Here’s a comparison with a red-hot start-up called Ranku (for finding free degree courses). Other than offering an entirely unique and useful service, Ranku has the benefit of not being called ‘Google CourseSearch’. I’m of the opinion that ‘Google [anything]’ is starting to feel a bit stale. People like to talk about fresh new ideas more than ‘Look what Google is doing now…’
Google Helpouts also sounds criminally like Google Hangouts. To the point where I typed the wrong one about 4 times when writing the preceding paragraphs. Hangouts feels like Google arriving late to the party (about 11 years too late…)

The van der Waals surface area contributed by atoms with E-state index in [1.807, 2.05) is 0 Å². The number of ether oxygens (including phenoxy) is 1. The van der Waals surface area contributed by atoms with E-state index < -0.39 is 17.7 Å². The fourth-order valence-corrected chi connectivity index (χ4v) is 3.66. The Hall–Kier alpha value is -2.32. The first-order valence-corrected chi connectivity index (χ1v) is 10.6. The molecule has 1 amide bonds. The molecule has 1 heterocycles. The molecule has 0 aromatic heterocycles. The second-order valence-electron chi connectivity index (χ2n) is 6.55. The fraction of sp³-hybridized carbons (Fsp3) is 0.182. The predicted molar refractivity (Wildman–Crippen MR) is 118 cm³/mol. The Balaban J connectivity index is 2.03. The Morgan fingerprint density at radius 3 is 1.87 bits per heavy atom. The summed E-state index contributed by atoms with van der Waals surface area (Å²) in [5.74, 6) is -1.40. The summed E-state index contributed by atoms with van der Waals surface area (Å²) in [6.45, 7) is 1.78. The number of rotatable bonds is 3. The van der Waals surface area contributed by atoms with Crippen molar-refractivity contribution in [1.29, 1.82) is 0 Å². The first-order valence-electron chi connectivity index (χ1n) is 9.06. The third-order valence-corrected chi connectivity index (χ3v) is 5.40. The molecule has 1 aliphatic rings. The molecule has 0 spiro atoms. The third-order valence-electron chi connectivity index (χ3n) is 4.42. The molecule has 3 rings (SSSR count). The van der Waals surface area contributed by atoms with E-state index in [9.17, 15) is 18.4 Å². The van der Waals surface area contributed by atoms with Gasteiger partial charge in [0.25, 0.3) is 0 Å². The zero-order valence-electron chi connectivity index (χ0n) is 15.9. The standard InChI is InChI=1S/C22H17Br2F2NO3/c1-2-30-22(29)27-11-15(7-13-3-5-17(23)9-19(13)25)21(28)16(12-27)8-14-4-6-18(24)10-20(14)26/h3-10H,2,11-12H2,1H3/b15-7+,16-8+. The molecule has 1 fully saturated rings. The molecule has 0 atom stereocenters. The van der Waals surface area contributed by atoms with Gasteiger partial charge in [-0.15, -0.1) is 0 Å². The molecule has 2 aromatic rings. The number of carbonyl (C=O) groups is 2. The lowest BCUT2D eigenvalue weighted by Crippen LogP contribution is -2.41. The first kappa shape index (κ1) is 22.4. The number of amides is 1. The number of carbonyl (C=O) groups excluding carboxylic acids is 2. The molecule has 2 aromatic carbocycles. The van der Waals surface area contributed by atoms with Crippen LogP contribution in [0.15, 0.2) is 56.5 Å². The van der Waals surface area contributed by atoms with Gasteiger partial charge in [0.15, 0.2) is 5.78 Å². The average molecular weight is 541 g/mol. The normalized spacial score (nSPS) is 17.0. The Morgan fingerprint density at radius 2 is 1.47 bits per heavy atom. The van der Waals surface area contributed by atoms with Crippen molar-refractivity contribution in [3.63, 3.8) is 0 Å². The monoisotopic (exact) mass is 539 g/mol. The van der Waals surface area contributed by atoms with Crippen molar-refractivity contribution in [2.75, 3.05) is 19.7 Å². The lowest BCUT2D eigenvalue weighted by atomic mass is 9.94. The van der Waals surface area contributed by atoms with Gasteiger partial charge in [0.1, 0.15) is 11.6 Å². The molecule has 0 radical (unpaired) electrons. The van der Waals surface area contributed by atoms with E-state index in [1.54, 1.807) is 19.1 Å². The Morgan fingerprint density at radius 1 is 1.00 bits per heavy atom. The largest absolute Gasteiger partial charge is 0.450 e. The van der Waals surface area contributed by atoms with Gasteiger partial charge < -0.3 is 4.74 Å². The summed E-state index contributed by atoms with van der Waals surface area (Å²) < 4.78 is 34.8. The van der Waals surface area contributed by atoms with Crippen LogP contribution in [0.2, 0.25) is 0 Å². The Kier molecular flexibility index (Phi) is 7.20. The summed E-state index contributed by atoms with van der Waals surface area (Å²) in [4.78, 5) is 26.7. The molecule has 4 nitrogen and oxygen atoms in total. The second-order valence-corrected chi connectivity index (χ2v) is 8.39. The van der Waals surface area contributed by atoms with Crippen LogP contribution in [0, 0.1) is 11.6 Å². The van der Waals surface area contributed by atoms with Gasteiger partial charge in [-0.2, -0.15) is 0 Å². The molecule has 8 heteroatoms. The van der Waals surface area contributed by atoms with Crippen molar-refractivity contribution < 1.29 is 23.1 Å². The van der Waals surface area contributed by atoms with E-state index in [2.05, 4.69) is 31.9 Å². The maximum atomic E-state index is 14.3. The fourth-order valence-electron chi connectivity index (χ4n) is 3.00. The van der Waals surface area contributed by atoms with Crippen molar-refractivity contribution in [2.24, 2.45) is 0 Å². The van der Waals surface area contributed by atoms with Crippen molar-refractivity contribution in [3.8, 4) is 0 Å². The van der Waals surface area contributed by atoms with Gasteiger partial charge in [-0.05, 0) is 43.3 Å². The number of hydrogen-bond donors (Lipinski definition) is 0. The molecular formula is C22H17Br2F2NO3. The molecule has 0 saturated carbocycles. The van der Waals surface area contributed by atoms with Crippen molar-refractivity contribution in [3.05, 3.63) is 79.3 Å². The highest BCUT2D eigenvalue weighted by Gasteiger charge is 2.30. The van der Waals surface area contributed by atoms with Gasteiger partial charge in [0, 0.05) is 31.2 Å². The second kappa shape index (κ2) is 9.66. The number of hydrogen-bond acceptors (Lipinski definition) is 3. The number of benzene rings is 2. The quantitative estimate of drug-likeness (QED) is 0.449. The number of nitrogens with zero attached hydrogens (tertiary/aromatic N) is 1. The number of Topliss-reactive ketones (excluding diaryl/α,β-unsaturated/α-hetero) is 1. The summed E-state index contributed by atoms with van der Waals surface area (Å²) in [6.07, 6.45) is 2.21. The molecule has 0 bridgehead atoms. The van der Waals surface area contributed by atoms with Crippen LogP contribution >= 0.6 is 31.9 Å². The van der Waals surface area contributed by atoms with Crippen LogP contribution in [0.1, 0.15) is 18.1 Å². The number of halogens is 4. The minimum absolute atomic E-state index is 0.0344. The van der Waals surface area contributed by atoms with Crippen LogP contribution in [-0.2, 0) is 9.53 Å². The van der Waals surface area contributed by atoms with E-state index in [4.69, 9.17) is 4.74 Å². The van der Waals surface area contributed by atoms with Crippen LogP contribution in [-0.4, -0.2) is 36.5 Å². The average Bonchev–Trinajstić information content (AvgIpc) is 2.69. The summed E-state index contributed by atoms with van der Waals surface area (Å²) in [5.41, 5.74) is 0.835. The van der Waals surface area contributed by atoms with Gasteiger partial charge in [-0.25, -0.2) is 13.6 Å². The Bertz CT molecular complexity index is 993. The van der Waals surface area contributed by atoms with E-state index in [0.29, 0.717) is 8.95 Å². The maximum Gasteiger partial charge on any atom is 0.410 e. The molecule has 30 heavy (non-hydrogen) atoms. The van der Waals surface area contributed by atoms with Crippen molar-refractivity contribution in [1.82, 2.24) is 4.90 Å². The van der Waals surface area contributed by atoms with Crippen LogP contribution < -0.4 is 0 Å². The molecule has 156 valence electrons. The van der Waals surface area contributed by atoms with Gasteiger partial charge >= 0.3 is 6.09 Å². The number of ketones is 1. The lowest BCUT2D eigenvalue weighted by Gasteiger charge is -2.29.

Speaking of being late to the party:
Ray Liotta says it best:
Or, as Google put it:
I think Google+ might be the exact moment Google’s PR went a bit wrong.
A social network that offers entirely no benefit over its rivals is a stupid idea to begin with. They’ve tried basic marketing, they’ve tried reasoning with us, they’ve even tried forcing us to get involved. The fact is, people don’t want it.
Like Vinyl, Betamax, DVD, and Blockbuster, there’s just no need for it. At all. Like actually no need whatsoever.
The PR campaign here just seems to be some kind of war of attrition. Google won’t admit defeat (I guess 300 million ‘users’ can’t be wrong), so they’ll just keep flogging a dead horse. After all, they have YouTube and Gmail – properties their rivals at Facebook and Twitter can never even hope to emulate. All the same, Google+ is a a fart at the proverbial shit fight.